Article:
WASHINGTON, DC (WUSA) -- Most people may not catch the mistake printed on a bus stop shelter at the corner of Massachusetts and Garfield, but when they do...they usually wind up laughing.
"It's kind of embarrassing isn't it?" asked Sandra Rachelle. "If you're going to print a sign you better get a proofreader."
Printed clearly above two shelters at that intersection is "Massachusettes," with an "es" at the end of the word.
"And Metro want us to pay more and yet, they can't spell the names of the streets correctly?" asked Melissa Davis once she noticed the problem.
Not really. It turns out DC's Department of Transportation is responsible for the shelters. A spokesman tells 9NEWS NOW the city contracts with Clear Channel to replace all of the old bus stop shelters, including misspelled signs for free. In exchange, the company gets all of the advertising revenue from the new shelters.
It's not the first time a misspelled word has made its way onto a bus stop shelter. Welovedc.com posted an April photo of a similar problem on Connecticut and Dupont. Since then, the sign has been changed.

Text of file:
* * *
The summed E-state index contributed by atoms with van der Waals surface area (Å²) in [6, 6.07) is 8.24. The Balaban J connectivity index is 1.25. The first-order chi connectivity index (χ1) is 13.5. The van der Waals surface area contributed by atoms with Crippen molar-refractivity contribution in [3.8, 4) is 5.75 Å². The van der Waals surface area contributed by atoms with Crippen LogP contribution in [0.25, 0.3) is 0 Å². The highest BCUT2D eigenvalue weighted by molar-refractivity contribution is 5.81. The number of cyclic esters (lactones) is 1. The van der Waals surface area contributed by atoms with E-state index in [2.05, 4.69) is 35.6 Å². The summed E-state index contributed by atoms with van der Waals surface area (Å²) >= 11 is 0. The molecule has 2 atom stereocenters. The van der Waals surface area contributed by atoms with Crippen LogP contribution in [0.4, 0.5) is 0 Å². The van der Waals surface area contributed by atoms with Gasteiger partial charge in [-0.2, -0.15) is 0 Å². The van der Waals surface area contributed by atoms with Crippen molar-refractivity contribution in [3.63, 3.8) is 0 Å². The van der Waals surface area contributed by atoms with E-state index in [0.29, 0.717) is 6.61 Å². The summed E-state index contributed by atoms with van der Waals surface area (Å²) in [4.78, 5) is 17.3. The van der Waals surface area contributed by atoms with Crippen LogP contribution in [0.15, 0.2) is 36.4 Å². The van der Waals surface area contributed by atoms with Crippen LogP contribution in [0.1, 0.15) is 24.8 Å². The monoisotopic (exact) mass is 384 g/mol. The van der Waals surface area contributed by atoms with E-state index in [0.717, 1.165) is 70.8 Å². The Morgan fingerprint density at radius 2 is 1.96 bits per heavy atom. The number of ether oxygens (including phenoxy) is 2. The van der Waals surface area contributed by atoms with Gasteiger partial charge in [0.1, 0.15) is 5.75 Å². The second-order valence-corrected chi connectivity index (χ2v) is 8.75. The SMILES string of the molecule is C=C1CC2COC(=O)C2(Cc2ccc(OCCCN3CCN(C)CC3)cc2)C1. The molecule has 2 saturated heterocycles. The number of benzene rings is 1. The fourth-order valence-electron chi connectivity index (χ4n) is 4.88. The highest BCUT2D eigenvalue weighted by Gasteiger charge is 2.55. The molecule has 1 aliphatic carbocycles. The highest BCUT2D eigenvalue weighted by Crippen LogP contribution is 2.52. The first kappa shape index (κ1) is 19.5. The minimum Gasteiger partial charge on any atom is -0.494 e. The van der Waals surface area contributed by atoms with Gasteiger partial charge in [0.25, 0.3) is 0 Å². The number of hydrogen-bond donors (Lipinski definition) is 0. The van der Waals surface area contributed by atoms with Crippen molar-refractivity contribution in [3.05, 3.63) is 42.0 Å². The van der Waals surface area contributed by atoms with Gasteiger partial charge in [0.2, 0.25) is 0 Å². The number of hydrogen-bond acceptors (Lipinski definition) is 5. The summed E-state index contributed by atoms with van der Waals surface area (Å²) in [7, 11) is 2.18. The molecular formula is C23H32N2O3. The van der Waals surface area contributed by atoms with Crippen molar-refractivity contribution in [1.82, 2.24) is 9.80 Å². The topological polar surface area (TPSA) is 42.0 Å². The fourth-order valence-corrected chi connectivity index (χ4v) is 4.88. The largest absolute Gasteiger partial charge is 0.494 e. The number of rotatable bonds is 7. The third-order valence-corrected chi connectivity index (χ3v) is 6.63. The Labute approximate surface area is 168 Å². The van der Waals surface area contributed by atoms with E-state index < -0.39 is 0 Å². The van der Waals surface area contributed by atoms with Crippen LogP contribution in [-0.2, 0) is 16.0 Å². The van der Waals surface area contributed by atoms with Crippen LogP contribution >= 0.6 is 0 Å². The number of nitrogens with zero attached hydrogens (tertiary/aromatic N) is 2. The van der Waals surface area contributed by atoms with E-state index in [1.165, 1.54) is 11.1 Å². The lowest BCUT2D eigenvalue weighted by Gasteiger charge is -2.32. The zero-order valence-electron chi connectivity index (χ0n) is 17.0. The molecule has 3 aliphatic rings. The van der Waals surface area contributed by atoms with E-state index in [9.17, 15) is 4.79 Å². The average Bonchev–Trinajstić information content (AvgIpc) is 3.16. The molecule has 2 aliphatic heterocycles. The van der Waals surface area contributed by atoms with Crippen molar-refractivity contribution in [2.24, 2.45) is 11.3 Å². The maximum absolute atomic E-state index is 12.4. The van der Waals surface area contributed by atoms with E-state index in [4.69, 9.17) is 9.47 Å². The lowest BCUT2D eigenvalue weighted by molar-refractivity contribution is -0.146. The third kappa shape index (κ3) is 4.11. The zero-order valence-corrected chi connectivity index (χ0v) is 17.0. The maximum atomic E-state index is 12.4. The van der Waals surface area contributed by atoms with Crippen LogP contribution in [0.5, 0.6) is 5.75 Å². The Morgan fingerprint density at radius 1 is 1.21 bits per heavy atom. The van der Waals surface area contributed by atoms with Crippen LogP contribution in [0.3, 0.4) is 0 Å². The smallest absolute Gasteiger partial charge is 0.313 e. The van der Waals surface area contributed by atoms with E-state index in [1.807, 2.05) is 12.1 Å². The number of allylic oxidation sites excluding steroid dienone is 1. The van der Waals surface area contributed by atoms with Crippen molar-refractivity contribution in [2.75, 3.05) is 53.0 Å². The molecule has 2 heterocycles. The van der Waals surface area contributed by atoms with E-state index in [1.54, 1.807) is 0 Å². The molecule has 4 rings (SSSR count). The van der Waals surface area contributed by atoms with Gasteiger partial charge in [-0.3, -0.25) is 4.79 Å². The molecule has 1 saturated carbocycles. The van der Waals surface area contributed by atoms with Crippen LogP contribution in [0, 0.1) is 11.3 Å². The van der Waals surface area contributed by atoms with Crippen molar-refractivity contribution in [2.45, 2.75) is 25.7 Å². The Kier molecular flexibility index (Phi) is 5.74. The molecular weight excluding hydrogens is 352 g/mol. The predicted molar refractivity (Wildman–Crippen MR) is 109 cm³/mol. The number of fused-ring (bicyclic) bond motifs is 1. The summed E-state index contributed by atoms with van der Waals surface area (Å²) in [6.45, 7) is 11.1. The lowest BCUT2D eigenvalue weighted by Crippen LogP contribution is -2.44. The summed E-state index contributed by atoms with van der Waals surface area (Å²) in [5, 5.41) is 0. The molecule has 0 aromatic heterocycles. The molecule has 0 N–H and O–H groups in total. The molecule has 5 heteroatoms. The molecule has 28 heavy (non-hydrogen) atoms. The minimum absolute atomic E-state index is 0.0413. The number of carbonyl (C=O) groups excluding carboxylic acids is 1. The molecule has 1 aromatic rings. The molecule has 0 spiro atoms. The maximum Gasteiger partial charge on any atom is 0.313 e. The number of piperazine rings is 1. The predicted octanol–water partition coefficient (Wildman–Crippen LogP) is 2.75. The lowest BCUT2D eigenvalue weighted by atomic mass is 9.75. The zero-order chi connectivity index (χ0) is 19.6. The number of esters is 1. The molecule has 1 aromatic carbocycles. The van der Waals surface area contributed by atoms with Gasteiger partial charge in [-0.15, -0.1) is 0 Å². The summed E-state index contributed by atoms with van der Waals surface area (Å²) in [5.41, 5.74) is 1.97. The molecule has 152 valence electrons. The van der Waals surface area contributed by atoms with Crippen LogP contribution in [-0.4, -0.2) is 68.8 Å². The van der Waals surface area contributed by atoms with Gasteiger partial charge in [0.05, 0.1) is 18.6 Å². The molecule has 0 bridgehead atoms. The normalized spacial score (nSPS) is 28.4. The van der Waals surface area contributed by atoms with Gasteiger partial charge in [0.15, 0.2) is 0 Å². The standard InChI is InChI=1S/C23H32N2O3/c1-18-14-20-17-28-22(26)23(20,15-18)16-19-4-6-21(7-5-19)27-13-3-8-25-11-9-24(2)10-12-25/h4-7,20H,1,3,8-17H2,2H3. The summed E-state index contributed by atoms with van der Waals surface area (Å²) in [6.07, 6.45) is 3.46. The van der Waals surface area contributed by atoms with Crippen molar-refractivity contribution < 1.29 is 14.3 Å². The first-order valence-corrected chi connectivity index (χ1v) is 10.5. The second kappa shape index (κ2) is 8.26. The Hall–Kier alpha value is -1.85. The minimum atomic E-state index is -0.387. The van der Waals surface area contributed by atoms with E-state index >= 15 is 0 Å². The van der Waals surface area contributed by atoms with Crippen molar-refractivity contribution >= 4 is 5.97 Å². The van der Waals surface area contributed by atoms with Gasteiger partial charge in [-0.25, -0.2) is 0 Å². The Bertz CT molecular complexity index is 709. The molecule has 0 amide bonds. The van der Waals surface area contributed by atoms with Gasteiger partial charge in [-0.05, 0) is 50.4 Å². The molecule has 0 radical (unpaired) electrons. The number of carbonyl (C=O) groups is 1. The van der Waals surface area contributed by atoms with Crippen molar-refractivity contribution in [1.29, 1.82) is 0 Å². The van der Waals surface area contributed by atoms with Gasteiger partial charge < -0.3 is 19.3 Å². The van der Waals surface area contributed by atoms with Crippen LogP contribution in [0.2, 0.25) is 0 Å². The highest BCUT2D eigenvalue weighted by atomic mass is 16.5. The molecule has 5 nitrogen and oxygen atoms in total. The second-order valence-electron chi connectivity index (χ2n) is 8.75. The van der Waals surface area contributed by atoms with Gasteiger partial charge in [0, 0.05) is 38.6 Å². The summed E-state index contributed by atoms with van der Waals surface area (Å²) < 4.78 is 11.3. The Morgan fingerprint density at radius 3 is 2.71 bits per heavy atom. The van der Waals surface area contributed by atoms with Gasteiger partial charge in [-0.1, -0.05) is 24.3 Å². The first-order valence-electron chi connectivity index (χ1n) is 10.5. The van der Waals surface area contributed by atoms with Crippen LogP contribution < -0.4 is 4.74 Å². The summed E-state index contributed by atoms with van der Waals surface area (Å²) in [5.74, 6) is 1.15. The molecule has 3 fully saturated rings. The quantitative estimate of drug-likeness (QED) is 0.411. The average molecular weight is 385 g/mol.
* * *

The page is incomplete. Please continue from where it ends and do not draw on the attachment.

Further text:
"Whenever someone brings a mistake to our attention, we correct it," said DDOT spokesman John Lisle.
Even though Clear Channel makes the signs, it's still unclear who is responsible for the misspellings.
Josh Chernikoff is not surprised. As CEO of Ashley Tutors, he is concerned that spelling is getting lost along the way.
"Certainly with the students we work with...the younger students...spelling is emphasized all the time," he said. "When you get into the middle and high school levels, spelling is not emphasized as much, and it's the content of what you're writing instead."
"I think it's being lost along the way because you don't have to worry about it," he continued, adding we all rely more on technology. "Microsoft Word, text messaging, Google will figure out exactly what you're trying to say however you spell it."
Written by Brittany Morehouse
9NEWS NOW & wusa9.com